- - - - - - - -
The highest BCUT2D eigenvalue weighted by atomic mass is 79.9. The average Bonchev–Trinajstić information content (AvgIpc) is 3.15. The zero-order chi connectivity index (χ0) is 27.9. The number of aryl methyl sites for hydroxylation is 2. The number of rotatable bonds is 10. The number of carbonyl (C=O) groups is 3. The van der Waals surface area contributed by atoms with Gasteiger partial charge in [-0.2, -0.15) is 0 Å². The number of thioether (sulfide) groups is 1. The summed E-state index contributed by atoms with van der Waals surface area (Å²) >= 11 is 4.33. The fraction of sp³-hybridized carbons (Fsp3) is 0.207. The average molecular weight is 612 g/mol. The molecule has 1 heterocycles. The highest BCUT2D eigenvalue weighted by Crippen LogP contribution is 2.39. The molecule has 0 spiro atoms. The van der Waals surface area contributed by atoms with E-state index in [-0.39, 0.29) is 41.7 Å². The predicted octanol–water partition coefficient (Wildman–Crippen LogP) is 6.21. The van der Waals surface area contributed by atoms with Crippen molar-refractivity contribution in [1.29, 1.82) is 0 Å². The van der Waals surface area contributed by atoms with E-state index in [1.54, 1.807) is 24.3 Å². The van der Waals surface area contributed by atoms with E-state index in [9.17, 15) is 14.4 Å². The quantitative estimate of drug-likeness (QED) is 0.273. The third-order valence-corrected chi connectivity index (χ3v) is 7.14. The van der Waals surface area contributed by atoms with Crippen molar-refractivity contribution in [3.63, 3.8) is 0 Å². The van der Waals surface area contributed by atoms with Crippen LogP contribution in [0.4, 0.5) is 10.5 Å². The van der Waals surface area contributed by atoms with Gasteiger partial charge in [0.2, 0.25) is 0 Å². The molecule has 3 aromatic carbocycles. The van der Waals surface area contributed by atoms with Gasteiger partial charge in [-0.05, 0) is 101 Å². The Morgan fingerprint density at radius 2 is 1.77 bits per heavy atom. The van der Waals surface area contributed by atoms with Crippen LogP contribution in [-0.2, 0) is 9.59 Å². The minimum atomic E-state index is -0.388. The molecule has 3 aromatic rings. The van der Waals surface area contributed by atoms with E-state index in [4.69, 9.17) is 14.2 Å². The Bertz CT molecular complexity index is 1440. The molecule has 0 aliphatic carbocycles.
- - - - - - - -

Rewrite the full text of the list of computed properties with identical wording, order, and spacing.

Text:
The highest BCUT2D eigenvalue weighted by atomic mass is 79.9. The average Bonchev–Trinajstić information content (AvgIpc) is 3.15. The zero-order chi connectivity index (χ0) is 27.9. The number of aryl methyl sites for hydroxylation is 2. The number of rotatable bonds is 10. The number of carbonyl (C=O) groups is 3. The van der Waals surface area contributed by atoms with Gasteiger partial charge in [-0.2, -0.15) is 0 Å². The number of thioether (sulfide) groups is 1. The summed E-state index contributed by atoms with van der Waals surface area (Å²) >= 11 is 4.33. The fraction of sp³-hybridized carbons (Fsp3) is 0.207. The average molecular weight is 612 g/mol. The molecule has 1 heterocycles. The highest BCUT2D eigenvalue weighted by Crippen LogP contribution is 2.39. The molecule has 0 spiro atoms. The van der Waals surface area contributed by atoms with E-state index in [-0.39, 0.29) is 41.7 Å². The predicted octanol–water partition coefficient (Wildman–Crippen LogP) is 6.21. The van der Waals surface area contributed by atoms with Crippen molar-refractivity contribution in [1.29, 1.82) is 0 Å². The van der Waals surface area contributed by atoms with E-state index in [1.54, 1.807) is 24.3 Å². The van der Waals surface area contributed by atoms with E-state index in [9.17, 15) is 14.4 Å². The quantitative estimate of drug-likeness (QED) is 0.273. The third-order valence-corrected chi connectivity index (χ3v) is 7.14. The van der Waals surface area contributed by atoms with Crippen molar-refractivity contribution in [3.63, 3.8) is 0 Å². The van der Waals surface area contributed by atoms with Crippen LogP contribution in [0.4, 0.5) is 10.5 Å². The van der Waals surface area contributed by atoms with Gasteiger partial charge in [0.2, 0.25) is 0 Å². The molecule has 3 aromatic carbocycles. The van der Waals surface area contributed by atoms with Gasteiger partial charge in [-0.05, 0) is 101 Å². The Morgan fingerprint density at radius 2 is 1.77 bits per heavy atom. The van der Waals surface area contributed by atoms with Crippen LogP contribution in [-0.2, 0) is 9.59 Å². The minimum atomic E-state index is -0.388. The molecule has 3 aromatic rings. The van der Waals surface area contributed by atoms with E-state index in [4.69, 9.17) is 14.2 Å². The Bertz CT molecular complexity index is 1440. The molecule has 0 aliphatic carbocycles.